For the secondary endpoint of rehospitalizations, the shape of the curve was similar to the one for relapse, but with lower rates.

"If patients need to be rehospitalized, it usually means that the relapse was major and not only a minor increase in symptoms," said Leucht.

The curves for all-cause discontinuation and reduction in overall symptoms were also similar to that of relapse.

However, the curve for dropouts because of adverse events showed that higher doses led to more adverse events. For example, with 5-mg/day dose, the OR was 1.4 (95% CI, 0.87 - 2.25) and the relative risk (RR) was 1.38 (95% CI, 0.87 - 2.15), but for the 15-mg/day dose, the OR was 2.88 (95% CI, 1.52 - 5.45) and the RR was 2.68 (95% CI, 1.49 - 4.62).

Patient Preference Key

The data were insufficient to assess differences between men and women, or between older and younger patients, Leucht noted.

However, post-hoc subgroup analyses turned up some interesting findings, he added. For example, patients who take high-potency first-generation antipsychotics such as haloperidol might do well on a lower dose, said Leucht.

"They may need a dose even lower than 5 mg, perhaps something like 2.5 mg, because these drugs bind so strongly to dopamine receptors," he said.

He reiterated that patient preferences should always be considered when deciding on antipsychotic dosage.

"Many patients will say they don't want to relapse anymore, but others will say these drugs have horrible side effects and they want to go on a lower dose," said Leucht.

Clinicians should also factor in patient characteristics, such as comorbidities or substance abuse, as well as severity of past relapses and properties of individual drugs, he added.

Reflects Real-World Experience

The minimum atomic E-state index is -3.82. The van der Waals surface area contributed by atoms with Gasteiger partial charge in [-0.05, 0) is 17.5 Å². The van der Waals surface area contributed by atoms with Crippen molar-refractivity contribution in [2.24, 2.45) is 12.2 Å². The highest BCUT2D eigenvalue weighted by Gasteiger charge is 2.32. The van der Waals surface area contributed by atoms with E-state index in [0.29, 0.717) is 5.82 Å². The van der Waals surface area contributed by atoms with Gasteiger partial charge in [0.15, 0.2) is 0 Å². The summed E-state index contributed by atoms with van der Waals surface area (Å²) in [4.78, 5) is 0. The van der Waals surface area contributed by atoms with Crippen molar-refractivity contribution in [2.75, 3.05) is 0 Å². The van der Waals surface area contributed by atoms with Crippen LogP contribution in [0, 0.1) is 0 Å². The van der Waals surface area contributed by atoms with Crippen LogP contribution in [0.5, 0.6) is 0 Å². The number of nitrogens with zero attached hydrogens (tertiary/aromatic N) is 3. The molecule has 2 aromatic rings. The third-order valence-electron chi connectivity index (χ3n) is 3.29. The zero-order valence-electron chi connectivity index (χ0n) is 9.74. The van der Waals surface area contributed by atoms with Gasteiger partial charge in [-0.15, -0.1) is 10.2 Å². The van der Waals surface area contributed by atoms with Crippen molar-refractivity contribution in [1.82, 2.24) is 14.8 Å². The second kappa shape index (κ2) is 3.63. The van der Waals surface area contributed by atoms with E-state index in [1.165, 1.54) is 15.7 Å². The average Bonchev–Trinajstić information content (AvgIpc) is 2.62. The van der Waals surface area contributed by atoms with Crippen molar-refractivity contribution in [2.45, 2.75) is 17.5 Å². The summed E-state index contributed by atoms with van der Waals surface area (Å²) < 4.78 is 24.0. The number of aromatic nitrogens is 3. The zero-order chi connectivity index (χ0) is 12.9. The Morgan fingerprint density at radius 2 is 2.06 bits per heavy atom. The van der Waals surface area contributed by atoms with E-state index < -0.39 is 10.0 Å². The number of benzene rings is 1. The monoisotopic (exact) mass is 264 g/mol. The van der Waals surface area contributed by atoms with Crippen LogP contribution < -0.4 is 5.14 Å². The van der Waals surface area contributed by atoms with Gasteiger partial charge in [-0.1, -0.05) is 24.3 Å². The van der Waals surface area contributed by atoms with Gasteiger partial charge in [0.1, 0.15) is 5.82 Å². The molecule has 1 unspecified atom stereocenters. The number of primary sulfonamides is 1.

Commenting on the findings for Medscape Medical News, Thomas Sedlak, MD, PhD, director, Schizophrenia and Psychosis Consult Clinic and assistant professor of psychiatry and behavioral sciences, Johns Hopkins School of Medicine, Baltimore, Maryland, said the research "is a fine addition" to a previous analysis that explored dose-response relationships of antipsychotic drugs in the acute phase.

Crunching all the data from studies that have different types of patients and extracting a single dosage that provides maximum benefit is "a great challenge," said Sedlak, who was not involved with the research.

The fact that most patients won't get additional benefit above 5 mg, at which point they start getting more adverse events, and that 2.5 mg is sufficient for certain subgroups "agrees well with the experience of many who use these medications regularly," Sedlak said.

However, he cautioned that psychiatrists "don't always intuitively know which patients fall into which dose category, or who might require clozapine."

"Clinicians need to be mindful that it's easy to overshoot an optimal dose and elicit side effects," said Sedlak.

He also noted severely ill patients are often under-represented in clinical trials because they are too impaired to participate, "so they may have a different optimal dosage," he concluded.

Leucht has reported receiving personal fees for consulting, advising, and/or speaking outside the submitted work from Angelini, Boehringer Ingelheim, Geodon & Richter, Janssen, Johnson & Johnson, Lundbeck, LTS Lohmann, MSD, Otsuka, Recordati, Sanofi Aventis, Sandoz, Sunovion, Teva, Eisai, Rovi, and Amiabel. Sedlak has reported no relevant financial relationships.

JAMA Psychiatry. Published online August 18, 2021. Abstract